Musicians faced with great expectations have a tendency to disappear up their own asses. Either out of courage or cowardice, albums like Low, In Utero, Kid A and Yeezus consciously subvert the sound for which their predecessors won acclaim, garnering in those outlier cases a deeper adoration in the process. Lauds for albums of this ilk are won not only for standalone value, but artistic merit in relation and opposition to what has come before: though Yeezus may thumb its nose at Graduation, they undoubtedly share the same DNA. Adaptability and relevancy have long gone hand-in-hand, but theirs is a clutch not made for brittle bones. Properly following up a masterpiece means producing another masterpiece, and history has shown only the rarest genius up to the task. There is a reason why Modest Mouse has spent the last 20 years circling the track paved by The Moon & Antarctica at a considerably lower gear. It’s why Neutral Milk Hotel never recorded a third album, why Weezer fans tried to pay Weezer to stop making music. Great expectations most often lead to great folly. Figuratively speaking, musicians successfully disappearing up their own asses is improbable; convincing their listeners to follow is to make the impossible possible.
In this respect, Kendrick Lamar already had half the battle won when he released To Pimp A Butterfly, his third album. The justifiably universal acclaim for his sophomore record, Good Kid, M.A.A.D City, had won him a captive fan base whose zealotry called to mind suicide cults. This was for good reason: Good Kid, M.A.A.D City is one of the 25 best rap albums ever made, an incendiary combination of the genre’s every strength whose cumulative effect can be measured in nuclear weapon yield. At 25, Kendrick Lamar had already laid equal claim to subwoofers and syllabi, Pitchfork critics and Youtube commenters, every functioning pair of human ears. Not since Tupac had a West Coast rapper appealed to so many sensibilities while retaining a consistent sense of self. Kendrick Lamar was the rare rapper who displayed heaven-high ambition and the generational talent able to realize it, and the fickle public regarded him accordingly. In the wake of Good Kid, M.A.A.D City, Kendrick Lamar was discussed in terms that registered between hagiographic and messianic. His guest verse on Big Sean’s “Control” was whisked blindly past the line into the green room of Greatest Verses Ever. Michael Chabon deconstructed his lyrics on Rap Genius. The single “i” was hot poptimist garbage and no one so much as blinked. If Kendrick Lamar wanted to disappear up his own asshole on To Pimp A Butterfly, those willing to disappear with him were legion.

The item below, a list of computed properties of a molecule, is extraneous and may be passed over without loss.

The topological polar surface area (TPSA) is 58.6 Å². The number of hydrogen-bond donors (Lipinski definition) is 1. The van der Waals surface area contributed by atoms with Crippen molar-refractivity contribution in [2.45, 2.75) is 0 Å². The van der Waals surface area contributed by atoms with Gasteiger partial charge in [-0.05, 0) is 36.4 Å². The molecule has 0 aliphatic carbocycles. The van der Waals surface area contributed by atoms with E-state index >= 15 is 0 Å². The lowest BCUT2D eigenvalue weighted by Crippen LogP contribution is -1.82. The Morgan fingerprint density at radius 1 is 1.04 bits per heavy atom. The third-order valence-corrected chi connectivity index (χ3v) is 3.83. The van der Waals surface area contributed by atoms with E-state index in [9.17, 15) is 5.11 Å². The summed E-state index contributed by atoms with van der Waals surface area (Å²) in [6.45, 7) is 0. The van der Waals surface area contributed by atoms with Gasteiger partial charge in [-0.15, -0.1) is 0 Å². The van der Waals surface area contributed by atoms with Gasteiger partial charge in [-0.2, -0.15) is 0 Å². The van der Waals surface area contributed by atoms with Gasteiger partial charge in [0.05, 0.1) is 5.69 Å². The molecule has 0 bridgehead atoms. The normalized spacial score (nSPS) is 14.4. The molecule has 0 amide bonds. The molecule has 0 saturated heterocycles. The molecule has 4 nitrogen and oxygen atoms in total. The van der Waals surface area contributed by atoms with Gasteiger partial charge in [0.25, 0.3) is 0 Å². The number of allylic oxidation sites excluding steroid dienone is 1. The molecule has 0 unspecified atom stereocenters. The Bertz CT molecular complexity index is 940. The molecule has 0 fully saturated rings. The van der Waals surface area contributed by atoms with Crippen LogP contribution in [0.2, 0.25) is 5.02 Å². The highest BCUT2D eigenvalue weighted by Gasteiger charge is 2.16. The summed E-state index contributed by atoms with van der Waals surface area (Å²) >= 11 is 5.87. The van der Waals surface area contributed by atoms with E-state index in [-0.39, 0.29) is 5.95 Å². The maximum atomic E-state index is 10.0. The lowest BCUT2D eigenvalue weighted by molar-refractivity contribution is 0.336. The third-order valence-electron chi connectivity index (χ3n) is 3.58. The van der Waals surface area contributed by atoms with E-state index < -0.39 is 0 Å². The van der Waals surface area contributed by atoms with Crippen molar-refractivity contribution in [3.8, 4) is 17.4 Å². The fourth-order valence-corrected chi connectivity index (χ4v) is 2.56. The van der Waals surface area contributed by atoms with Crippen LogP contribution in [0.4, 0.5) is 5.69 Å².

To call To Pimp A Butterfly too clever by half wouldn’t do its extravagant too-ness justice. At turns, and sometimes all at once, the album is too political, too allusive, too calculated and too laissez faire, too enamored with itself to grant access to its pleasures. From the record screech of “Wesley’s Theory,” the first track, Kendrick constructs a consistent and consistently unwelcoming sonic aesthetic, a protean Sa-Ra sound resistant to simile that, to give it a whirl, plays like Gil Scot Heron fronting a Parliament cover band while the spirits of every member of Wu Tang battle for control of his body. Singles like “King Kunta” and “The Blacker the Berry” achieve momentary coherence, a fleeting pleasurability, before dropping the listener back into the unnavigable maze. Walls shift, entryways seal off. Even relatively subdued tracks–“Institutionalized,” “Momma”–fail to provide the listener with a fixed place from which to assess. If Kendrick’s flow isn’t overwhelming the beat, the beat is overwhelming the beat. Every aspect of the album seems in competition to overindulge. No one wins.
Like In Utero and Yeezus, the animating spirit of To Pimp A Butterfly is hostility, the wrathful rejection of public consensus, but the hostility of those records never manifested itself as self-harm. For those musicians, rage was an active component in self-reinvention; a source of power, not paralysis. Too many tracks on To Pimp A Butterfly are hostile for hostility’s sake, gimmicky instead of novel. Lyrics thematize themselves in capital letters: Political, Existential, Social, Low-Brow, High-Brow, Whatever. Similarly to painting before it, rap has accumulated enough history to allow it to talk to itself, to articulate its future by entering into conversation with its past. Kendrick Lamar is keenly aware of this new reality on To Pimp a Butterfly. Unfortunately, the conversation his rap is having with itself isn’t particularly compelling, or easily overheard.
In a recent interview with Rollingstone, Kendrick Lamar explained the inspiration behind To Pimp a Butterfly‘s terrible title thusly, “Just putting the word ‘pimp’ next to ‘butterfly’… It’s a trip. That’s something that will be a phrase forever.” While the confidence required to proclaim such nonsense is admirable, bad high school poetry would struggle to produce a phrase as unutterably stupid as “To Pimp a Butterfly.” It’s unpalatable and emptily referential, meaningful neither at face value nor in retrospect, and its ridiculousness is indicative of the album as a whole. Only a rapper so far up his own ass could consciously believe that the phrase “To Pimp A Butterfly” would ever become idiom. On Good Kid, M.A.A.D. City, Kendrick Lamar earned the right to voice ridiculous opinions such as these, to record an entire album from the safety of his own sphincter. No one can be blamed for following him up there, and no one should be surprised to find shit in someone’s ass. That’s where shit lives. So crawl the hell out there while there’s still time, and hope that, by album four, Kendrick Lamar will have learned to love himself a little less.
Final Strawberry Verdict: 2.5 Strawberries out of 5